Still, there are a number of people today who use their kitchen desks to the fullest, although you might find that the more appropriate word to use here is that they’ve “repurposed” this area.

Ways to Repurpose a Kitchen Desk

A kitchen desk doesn’t have to be a waste of space or a cluttered eyesore in your home. In fact, there are a vast number of ways you can repurpose or reinvent this space to suit your needs and lifestyle, and it’s easier to do than you’d think. Below are our top suggestions for ways you can repurpose a kitchen desk for any modern home so you can finally use and enjoy this space as much as the rest of your home. 

A Beverage Bar or Alcohol Station

One design element many kitchen desks have is that they’ll utilize many elements of the overall kitchen in their design but still have enough unique elements of their own to feel like a separate space. This lends itself particularly well to creating a beverage bar or alcohol station, a kitchen feature many modern homeowners dreams of. 

If you’re an avid lover of coffee, your kitchen desk might be a fantastic place to organize all of your materials and equipment, such as a coffee bean grinder, Keurig, mugs, and more. 

Alternatively, if you enjoy your cocktails and spirits, you can make them into a cocktail or wine station where you neatly tuck away liquor bottles, proudly display lavish decanters and cocktail sets, even install a wine fridge.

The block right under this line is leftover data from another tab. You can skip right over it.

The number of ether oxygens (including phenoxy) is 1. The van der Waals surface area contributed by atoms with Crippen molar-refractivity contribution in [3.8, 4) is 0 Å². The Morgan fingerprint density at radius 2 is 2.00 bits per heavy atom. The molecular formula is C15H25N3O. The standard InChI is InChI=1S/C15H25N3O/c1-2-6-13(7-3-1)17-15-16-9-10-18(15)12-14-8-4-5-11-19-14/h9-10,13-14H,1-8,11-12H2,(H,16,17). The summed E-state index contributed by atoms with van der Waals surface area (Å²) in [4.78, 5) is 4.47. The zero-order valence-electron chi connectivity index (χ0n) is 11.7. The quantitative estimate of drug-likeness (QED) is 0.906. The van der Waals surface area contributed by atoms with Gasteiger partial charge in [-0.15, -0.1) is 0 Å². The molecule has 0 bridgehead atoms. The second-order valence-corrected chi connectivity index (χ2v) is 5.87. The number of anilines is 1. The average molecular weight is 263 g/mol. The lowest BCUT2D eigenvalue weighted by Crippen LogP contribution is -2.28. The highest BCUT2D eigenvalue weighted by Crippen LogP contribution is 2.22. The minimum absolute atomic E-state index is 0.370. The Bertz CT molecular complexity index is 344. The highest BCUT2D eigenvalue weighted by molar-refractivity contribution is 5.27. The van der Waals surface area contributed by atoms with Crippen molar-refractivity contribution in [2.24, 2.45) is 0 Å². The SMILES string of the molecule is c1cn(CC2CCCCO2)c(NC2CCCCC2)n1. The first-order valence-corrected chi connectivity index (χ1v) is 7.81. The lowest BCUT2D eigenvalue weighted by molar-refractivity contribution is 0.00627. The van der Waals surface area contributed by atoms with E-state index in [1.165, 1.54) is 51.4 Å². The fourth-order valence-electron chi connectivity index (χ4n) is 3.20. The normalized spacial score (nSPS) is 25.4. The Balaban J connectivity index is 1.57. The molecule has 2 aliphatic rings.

Both options are exceptional for entertaining guests, especially if you spruce them up with some lighting and pieces of personalized décor.

Built-In Cabinet With Landing Station Niche

Some people like using their kitchen desk as a type of landing station for their keys, wallet, and other daily essentials. However, they rarely actually sit down at the desk, which is one of its main features. 

If this is the case for you, we recommend turning the desk into a built-in cabinet with a landing station niche. The cabinets will give you more storage (a high priority in modern houses), and the landing station will give you a space for those small necessities.

Cookbook Library

Another alternative you might not have thought of is repurposing your kitchen desk as a cookbook library. This works extremely well for kitchen desks that already have cabinets or shelves above them to store the books.